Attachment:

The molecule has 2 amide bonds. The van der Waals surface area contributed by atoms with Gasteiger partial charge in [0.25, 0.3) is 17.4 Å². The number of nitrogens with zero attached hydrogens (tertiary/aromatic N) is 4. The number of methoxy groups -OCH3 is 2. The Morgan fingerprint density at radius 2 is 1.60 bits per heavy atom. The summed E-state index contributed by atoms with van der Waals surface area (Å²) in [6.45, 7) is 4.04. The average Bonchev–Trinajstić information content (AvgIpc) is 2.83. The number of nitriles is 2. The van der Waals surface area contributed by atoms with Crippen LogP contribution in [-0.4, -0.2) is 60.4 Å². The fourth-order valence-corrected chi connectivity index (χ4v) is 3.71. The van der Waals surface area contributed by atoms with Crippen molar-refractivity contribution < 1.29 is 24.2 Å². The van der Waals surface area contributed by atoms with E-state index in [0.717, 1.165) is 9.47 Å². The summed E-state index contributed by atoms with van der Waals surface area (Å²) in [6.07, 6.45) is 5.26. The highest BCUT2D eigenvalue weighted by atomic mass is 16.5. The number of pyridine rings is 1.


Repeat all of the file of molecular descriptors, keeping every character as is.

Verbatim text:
The molecule has 2 amide bonds. The van der Waals surface area contributed by atoms with Gasteiger partial charge in [0.25, 0.3) is 17.4 Å². The number of nitrogens with zero attached hydrogens (tertiary/aromatic N) is 4. The number of methoxy groups -OCH3 is 2. The Morgan fingerprint density at radius 2 is 1.60 bits per heavy atom. The summed E-state index contributed by atoms with van der Waals surface area (Å²) in [6.45, 7) is 4.04. The average Bonchev–Trinajstić information content (AvgIpc) is 2.83. The number of nitriles is 2. The van der Waals surface area contributed by atoms with Crippen LogP contribution in [-0.4, -0.2) is 60.4 Å². The fourth-order valence-corrected chi connectivity index (χ4v) is 3.71. The van der Waals surface area contributed by atoms with Crippen molar-refractivity contribution < 1.29 is 24.2 Å². The van der Waals surface area contributed by atoms with E-state index in [0.717, 1.165) is 9.47 Å². The summed E-state index contributed by atoms with van der Waals surface area (Å²) in [6.07, 6.45) is 5.26. The highest BCUT2D eigenvalue weighted by atomic mass is 16.5. The number of pyridine rings is 1.